• quicker reaction time; and

  • improved fetal health.

Functional properties of yoghurt

Functional properties of microorganisms in fermented foods include probiotics properties (Hill et al., 2014), antimicrobial properties (Meira et al., 2012), antioxidant (Perna et al., 2013), peptide production (De Mejia and Dia, 2010), fibrinolytic activity (Kotb, 2012), poly-glutamic acid (Chettri and Tamang, 2014) and degradation of anti-nutritive compounds (Babalola, 2014). During food fermentation, bioactive peptides are formed by proteolytic microorganisms (De Mejia and Dia, 2010), which exhibits certain functional properties such as immunomodulatory (Qian et al., 2011), antithrombic (Singh et al., 2014) and antihypertensive properties (Phelan and Kerins, 2011).

Yogurt is an excellent dietary source of minerals and its bioavailability from yogurt is essentially equal to that from milk (Chandan and O’Rell, 2013). Yogurt consumers in comparison to non-consumers had higher potassium intakes, lower levels of circulating triglycerides, glucose and lower systolic blood pressure and insulin resistance and adequate intakes of vitamins B2 and B12, calcium, magnesium and zinc, indicating better diet quality of yogurt (Wang et al., 2013).

To compensate with the mineral and vitamin deficiency, attempts has also been made to obtain fortified yoghurt. Bonjour et al. (2015) encountered a greater prevention of secondary hyperparathyroidism and accelerated bone resorption in women consuming vitamin D (10 μg/day) and calcium (800 mg/day) fortified yogurts as compared to non-fortified control yogurts (280 mg/day). El-Kholy et al. (2011) reported no effect on the total lactic acid bacteria in iron fortified (20 mg/Kg) yoghurt even during storage. No difference in microbial growth in calcium citrate fortified (500 and 600 ppm) yoghurt; however, a decline in viable population was noted in calcium phosphate fortified yoghurt than in control yoghurt (Kaushik and Arora, 2017).

Metabolic syndrome (MetS) comprises a cluster of risk factors, including abnormal obesity, dyslipidemia, increased blood pressure and high fasting plasma glucose, which markedly increase the risk of diabetes (Type 2) and cardiovascular disease (CVD). With the exception of high blood pressure, participants consuming whole-fat yoghurt had a significantly lower risk of developing each of the MetS components than them cherishing low-fat yogurt (Babio et al., 2015). Systematic review and meta-analysis concluded that daily intake of ≥200 g yoghurt was significantly associated with a lower risk of CVD (Wu and Sun, 2017). However, a contrary report indicated no significant alteration in blood pressure, heart rate or serum lipid concentrations compared to control milk in overweight men and women (Ivey et al., 2015).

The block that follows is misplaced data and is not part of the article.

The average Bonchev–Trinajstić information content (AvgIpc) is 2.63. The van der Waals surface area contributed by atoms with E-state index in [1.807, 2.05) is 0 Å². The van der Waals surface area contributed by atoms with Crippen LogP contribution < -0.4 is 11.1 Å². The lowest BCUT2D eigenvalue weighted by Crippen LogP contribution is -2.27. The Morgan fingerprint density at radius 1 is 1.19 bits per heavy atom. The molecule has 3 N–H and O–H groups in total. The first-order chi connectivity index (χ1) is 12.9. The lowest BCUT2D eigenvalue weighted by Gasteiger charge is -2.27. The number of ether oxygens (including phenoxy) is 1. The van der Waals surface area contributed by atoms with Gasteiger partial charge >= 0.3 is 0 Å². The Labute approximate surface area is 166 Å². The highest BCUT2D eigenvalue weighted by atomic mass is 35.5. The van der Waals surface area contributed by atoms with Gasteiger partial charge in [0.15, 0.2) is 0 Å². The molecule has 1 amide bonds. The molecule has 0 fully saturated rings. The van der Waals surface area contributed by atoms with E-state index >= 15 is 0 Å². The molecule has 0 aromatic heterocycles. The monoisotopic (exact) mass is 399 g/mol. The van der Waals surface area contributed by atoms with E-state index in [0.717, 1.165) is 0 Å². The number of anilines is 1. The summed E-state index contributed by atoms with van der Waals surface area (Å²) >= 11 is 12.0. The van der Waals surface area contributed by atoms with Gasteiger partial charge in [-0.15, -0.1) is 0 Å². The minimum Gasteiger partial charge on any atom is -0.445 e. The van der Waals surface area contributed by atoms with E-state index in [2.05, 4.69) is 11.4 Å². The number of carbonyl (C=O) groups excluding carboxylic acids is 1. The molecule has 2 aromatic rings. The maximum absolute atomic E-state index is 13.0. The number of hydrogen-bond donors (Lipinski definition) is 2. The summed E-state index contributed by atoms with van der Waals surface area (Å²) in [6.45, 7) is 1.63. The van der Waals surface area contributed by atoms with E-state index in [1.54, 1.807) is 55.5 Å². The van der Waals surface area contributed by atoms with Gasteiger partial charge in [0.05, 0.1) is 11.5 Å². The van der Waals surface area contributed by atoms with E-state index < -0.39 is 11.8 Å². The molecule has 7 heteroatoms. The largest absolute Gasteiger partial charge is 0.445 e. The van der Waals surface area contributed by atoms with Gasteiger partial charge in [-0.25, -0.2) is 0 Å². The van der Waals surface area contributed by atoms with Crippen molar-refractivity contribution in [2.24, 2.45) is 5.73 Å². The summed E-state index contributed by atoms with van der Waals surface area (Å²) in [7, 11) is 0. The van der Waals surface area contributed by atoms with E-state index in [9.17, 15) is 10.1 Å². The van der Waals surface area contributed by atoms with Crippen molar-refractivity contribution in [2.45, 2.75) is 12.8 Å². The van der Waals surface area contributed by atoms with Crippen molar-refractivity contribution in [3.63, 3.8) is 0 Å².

Imbalances in GI microbiota have been referred as dysbiosis, which has been linked to several health problems such as allergies, obesity and diabetes (Biedermann and Rogler, 2015). Diabetes (Type 2) has been recognized as a serious metabolic disorder characterized by chronic hyperglycaemia as a result of insulin resistance. Several cohort studies reported strong inverse associations between yogurt consumption and the risk of Type 2 Diabetes (Chen et al., 2014a, 2014b). Recently, Salas-Salvado et al. (2017) noted a 14 per cent lower risk of Type 2 diabetes in healthy and older adults at high cardiovascular risk because of consumption (80-125 g/day) of yoghurt in comparison to subjects consuming no yoghurt. Further children with obesity and Type 2 diabetes are greater risk to hypertension, dyslipidemia, chronic inflammation, hyper-insulinemia and CVD. Higher consumption of yogurt and yogurt-based beverages may be associated with lower body fat, lower risk for CVD and higher cardio-respiratory fitness (Moreno et al., 2015).